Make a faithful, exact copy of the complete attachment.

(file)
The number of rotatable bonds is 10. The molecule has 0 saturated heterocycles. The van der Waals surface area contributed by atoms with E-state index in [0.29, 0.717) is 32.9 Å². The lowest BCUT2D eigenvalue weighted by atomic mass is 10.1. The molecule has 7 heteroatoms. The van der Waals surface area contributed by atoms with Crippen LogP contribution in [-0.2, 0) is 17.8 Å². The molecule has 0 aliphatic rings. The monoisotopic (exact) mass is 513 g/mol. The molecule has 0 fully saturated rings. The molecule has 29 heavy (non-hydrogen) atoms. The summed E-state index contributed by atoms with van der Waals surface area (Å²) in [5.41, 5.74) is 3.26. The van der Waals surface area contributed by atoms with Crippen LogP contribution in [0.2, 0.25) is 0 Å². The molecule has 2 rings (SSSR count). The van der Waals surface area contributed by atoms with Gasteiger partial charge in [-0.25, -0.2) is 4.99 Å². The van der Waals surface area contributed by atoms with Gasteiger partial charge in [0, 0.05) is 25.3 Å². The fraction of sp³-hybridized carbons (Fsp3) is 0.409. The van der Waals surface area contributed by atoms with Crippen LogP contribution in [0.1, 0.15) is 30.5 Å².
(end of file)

The number of rotatable bonds is 10. The molecule has 0 saturated heterocycles. The van der Waals surface area contributed by atoms with E-state index in [0.29, 0.717) is 32.9 Å². The lowest BCUT2D eigenvalue weighted by atomic mass is 10.1. The molecule has 7 heteroatoms. The van der Waals surface area contributed by atoms with Crippen LogP contribution in [-0.2, 0) is 17.8 Å². The molecule has 0 aliphatic rings. The monoisotopic (exact) mass is 513 g/mol. The molecule has 0 fully saturated rings. The molecule has 29 heavy (non-hydrogen) atoms. The summed E-state index contributed by atoms with van der Waals surface area (Å²) in [5.41, 5.74) is 3.26. The van der Waals surface area contributed by atoms with Crippen LogP contribution in [0.2, 0.25) is 0 Å². The molecule has 2 rings (SSSR count). The van der Waals surface area contributed by atoms with Gasteiger partial charge in [-0.25, -0.2) is 4.99 Å². The van der Waals surface area contributed by atoms with Gasteiger partial charge in [0, 0.05) is 25.3 Å². The fraction of sp³-hybridized carbons (Fsp3) is 0.409. The van der Waals surface area contributed by atoms with Crippen LogP contribution in [0.1, 0.15) is 30.5 Å².